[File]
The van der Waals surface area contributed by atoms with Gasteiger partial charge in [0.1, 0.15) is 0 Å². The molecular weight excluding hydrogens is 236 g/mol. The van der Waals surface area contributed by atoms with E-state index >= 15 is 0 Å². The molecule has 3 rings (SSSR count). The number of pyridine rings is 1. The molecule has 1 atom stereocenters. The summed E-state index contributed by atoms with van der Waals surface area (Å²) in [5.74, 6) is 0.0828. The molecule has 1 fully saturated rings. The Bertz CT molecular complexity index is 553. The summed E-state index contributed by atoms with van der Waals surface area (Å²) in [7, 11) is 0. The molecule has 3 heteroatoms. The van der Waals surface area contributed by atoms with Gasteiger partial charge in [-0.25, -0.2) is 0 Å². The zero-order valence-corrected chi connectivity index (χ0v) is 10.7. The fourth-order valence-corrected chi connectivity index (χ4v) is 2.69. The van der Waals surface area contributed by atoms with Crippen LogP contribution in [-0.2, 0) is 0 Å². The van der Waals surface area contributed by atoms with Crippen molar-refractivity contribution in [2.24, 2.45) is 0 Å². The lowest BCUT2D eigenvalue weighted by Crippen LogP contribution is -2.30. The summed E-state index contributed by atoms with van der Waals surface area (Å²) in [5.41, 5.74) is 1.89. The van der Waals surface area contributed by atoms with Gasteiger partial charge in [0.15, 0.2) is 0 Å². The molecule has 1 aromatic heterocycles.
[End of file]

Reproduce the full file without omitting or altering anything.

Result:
The van der Waals surface area contributed by atoms with Gasteiger partial charge in [0.1, 0.15) is 0 Å². The molecular weight excluding hydrogens is 236 g/mol. The van der Waals surface area contributed by atoms with E-state index >= 15 is 0 Å². The molecule has 3 rings (SSSR count). The number of pyridine rings is 1. The molecule has 1 atom stereocenters. The summed E-state index contributed by atoms with van der Waals surface area (Å²) in [5.74, 6) is 0.0828. The molecule has 1 fully saturated rings. The Bertz CT molecular complexity index is 553. The summed E-state index contributed by atoms with van der Waals surface area (Å²) in [7, 11) is 0. The molecule has 3 heteroatoms. The van der Waals surface area contributed by atoms with Gasteiger partial charge in [-0.25, -0.2) is 0 Å². The zero-order valence-corrected chi connectivity index (χ0v) is 10.7. The fourth-order valence-corrected chi connectivity index (χ4v) is 2.69. The van der Waals surface area contributed by atoms with Crippen LogP contribution in [-0.2, 0) is 0 Å². The van der Waals surface area contributed by atoms with Crippen molar-refractivity contribution in [2.24, 2.45) is 0 Å². The lowest BCUT2D eigenvalue weighted by Crippen LogP contribution is -2.30. The summed E-state index contributed by atoms with van der Waals surface area (Å²) in [5.41, 5.74) is 1.89. The van der Waals surface area contributed by atoms with Gasteiger partial charge in [0.15, 0.2) is 0 Å². The molecule has 1 aromatic heterocycles.